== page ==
The B&N Podcast: Clive Thompson on the World’s Most Important Language

Every author has a story beyond the one that they put down on paper. The Barnes & Noble Podcast goes between the lines with today’s most interesting writers, exploring what inspires them, what confounds them, and what they were thinking when they wrote the books we’re talking about.

Today on the podcast we’re taking a look into the still-young language of coding — and into the people who speak it and use it to build the digital world that is increasingly meshing with our daily lives. Clive Thompson has been walking the border between high technology and social change for years, in his writing for publications like Wired and the New York Times Magazine, and in his widely insightful 2013 book Smarter than You Think: How Technology is Changing Our Minds for the Better. Now, in Coders: The Making of a New Tribe and the Remaking of the World, Thompson draws on wide-ranging reporting, dozens of interviews, and his own experience trying to use code to solve the headaches of ordinary life. He explores the way in which programming has evolved from its infancy, feeding cards into machines, and created a world with its own deeply-held mores, and its own powerful effects on our culture, economy, and even our politics. Clive Thompson sat down with us in the studio for a talk about what he discovered — and about the breakthrough that might be the most significant piece of coding in history.

Hello, world.

Facebook’s algorithms shaping the news. Self-driving cars roaming the streets. Revolution on Twitter and romance on Tinder. We live in a world constructed of code–and coders are the ones who built it for us. From acclaimed tech writer Clive Thompson comes a brilliant anthropological reckoning with the most powerful tribe in the world today, computer programmers, in a book that interrogates who they are, how they think, what qualifies as greatness in their world, and what should give us pause. They are the most quietly influential people on the planet, and Coders shines a light on their culture.

In pop culture and media, the people who create the code that rules our world are regularly portrayed in hackneyed, simplified terms, as ciphers in hoodies. Thompson goes far deeper, dramatizing the psychology of the invisible architects of the culture, exploring their passions and their values, as well as their messy history. In nuanced portraits, Coders takes us close to some of the great programmers of our time, including the creators of Facebook’s News Feed, Instagram, Google’s cutting-edge AI, and more. Speaking to everyone from revered “10X” elites to neophytes, back-end engineers and front-end designers, Thompson explores the distinctive psychology of this vocation–which combines a love of logic, an obsession with efficiency, the joy of puzzle-solving, and a superhuman tolerance for mind-bending frustration.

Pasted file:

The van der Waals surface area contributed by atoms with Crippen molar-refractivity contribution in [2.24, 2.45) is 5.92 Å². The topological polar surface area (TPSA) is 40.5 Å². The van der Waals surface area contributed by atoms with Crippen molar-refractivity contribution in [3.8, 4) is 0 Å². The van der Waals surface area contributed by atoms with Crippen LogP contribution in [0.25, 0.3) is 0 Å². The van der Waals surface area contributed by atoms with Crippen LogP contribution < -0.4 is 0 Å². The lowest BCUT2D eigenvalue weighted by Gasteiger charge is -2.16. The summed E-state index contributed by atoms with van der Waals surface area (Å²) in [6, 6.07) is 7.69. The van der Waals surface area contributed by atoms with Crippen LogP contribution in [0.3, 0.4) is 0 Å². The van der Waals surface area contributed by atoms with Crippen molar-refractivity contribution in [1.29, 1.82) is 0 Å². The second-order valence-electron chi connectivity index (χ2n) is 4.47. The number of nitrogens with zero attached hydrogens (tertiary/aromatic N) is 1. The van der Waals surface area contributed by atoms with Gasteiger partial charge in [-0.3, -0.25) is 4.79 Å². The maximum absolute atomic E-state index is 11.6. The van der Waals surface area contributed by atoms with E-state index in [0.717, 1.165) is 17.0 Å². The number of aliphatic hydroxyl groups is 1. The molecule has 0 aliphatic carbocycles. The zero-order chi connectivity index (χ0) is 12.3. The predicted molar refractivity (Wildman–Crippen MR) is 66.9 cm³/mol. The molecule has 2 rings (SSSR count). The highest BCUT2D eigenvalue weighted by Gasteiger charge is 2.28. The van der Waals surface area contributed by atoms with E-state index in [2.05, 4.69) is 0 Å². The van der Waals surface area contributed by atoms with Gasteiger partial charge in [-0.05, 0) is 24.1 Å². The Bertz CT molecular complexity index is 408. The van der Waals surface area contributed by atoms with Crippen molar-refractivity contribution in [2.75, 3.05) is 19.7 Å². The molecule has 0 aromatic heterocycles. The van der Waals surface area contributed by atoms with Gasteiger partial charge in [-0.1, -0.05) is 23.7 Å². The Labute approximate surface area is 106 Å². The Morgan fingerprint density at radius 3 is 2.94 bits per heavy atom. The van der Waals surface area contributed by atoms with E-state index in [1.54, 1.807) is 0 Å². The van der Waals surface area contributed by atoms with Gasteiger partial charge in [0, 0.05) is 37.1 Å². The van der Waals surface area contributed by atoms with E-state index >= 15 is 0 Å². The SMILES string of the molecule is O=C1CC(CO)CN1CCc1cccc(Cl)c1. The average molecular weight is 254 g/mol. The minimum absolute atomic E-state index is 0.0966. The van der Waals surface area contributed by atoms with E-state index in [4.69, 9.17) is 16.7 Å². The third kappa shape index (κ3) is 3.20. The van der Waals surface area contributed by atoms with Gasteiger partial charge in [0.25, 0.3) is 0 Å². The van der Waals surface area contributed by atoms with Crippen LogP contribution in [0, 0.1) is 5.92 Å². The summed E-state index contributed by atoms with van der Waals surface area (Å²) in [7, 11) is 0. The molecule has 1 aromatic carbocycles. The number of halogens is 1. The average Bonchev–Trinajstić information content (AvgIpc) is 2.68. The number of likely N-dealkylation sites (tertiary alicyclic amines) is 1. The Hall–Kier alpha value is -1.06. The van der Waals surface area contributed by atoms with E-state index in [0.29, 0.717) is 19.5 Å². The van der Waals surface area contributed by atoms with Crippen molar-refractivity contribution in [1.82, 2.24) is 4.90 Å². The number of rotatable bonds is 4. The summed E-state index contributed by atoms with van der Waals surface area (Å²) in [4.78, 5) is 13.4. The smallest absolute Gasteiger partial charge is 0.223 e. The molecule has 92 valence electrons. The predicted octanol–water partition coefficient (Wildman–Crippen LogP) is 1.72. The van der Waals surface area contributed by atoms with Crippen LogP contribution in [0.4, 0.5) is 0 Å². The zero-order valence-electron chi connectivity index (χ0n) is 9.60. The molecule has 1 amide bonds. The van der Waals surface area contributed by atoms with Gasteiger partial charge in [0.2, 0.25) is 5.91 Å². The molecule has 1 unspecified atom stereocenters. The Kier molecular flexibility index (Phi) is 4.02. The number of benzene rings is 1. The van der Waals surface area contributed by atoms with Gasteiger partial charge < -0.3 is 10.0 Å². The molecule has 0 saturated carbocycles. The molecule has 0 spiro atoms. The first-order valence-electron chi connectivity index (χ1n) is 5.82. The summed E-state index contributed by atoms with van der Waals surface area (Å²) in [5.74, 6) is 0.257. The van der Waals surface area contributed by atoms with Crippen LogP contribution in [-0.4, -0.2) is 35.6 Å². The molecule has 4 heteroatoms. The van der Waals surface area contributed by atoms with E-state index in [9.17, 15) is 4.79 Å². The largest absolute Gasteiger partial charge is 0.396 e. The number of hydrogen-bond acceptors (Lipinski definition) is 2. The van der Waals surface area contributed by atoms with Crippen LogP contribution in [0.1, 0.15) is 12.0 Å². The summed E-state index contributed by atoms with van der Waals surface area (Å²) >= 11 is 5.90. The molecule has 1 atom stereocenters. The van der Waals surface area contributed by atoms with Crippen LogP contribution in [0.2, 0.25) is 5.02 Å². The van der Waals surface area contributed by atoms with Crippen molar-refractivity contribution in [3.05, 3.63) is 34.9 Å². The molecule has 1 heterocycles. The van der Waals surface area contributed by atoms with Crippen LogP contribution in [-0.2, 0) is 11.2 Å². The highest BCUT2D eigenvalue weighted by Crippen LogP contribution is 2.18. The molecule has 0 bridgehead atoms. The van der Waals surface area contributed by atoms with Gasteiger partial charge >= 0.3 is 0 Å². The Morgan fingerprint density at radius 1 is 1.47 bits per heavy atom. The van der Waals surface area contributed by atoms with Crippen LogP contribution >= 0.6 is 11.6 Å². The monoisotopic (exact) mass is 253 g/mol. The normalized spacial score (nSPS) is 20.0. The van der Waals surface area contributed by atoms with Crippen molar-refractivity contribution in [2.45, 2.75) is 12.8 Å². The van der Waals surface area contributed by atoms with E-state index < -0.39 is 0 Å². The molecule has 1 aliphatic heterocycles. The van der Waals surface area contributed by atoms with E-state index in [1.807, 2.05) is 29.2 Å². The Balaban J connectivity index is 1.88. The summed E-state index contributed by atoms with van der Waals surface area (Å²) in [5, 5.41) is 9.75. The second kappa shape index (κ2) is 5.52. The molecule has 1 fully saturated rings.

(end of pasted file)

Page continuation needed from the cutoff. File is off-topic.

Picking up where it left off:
Along the way, Coders thoughtfully ponders the morality and politics of code, including its implications for civic life and the economy. Programmers shape our everyday behavior: When they make something easy to do, we do more of it. When they make it hard or impossible, we do less of it. Thompson wrestles with the major controversies of our era, from the “disruption” fetish of Silicon Valley to the struggle for inclusion by marginalized groups.

In his accessible, erudite style, Thompson unpacks the surprising history of the field, beginning with the first coders — brilliant and pioneering women, who, despite crafting some of the earliest personal computers and programming languages, were later written out of history. Coders introduces modern crypto-hackers fighting for your privacy, AI engineers building eerie new forms of machine cognition, teenage girls losing sleep at 24/7 hackathons, and unemployed Kentucky coal-miners learning a new career.

At the same time, the book deftly illustrates how programming has become a marvelous new art form–a source of delight and creativity, not merely danger. To get as close to his subject as possible, Thompson picks up the thread of his own long-abandoned coding skills as he reckons, in his signature, highly personal style, with what superb programming looks like.

To understand the world today, we need to understand code and its consequences. With Coders, Thompson gives a definitive look into the heart of the machine.

Explore all books by Clive Thompson.

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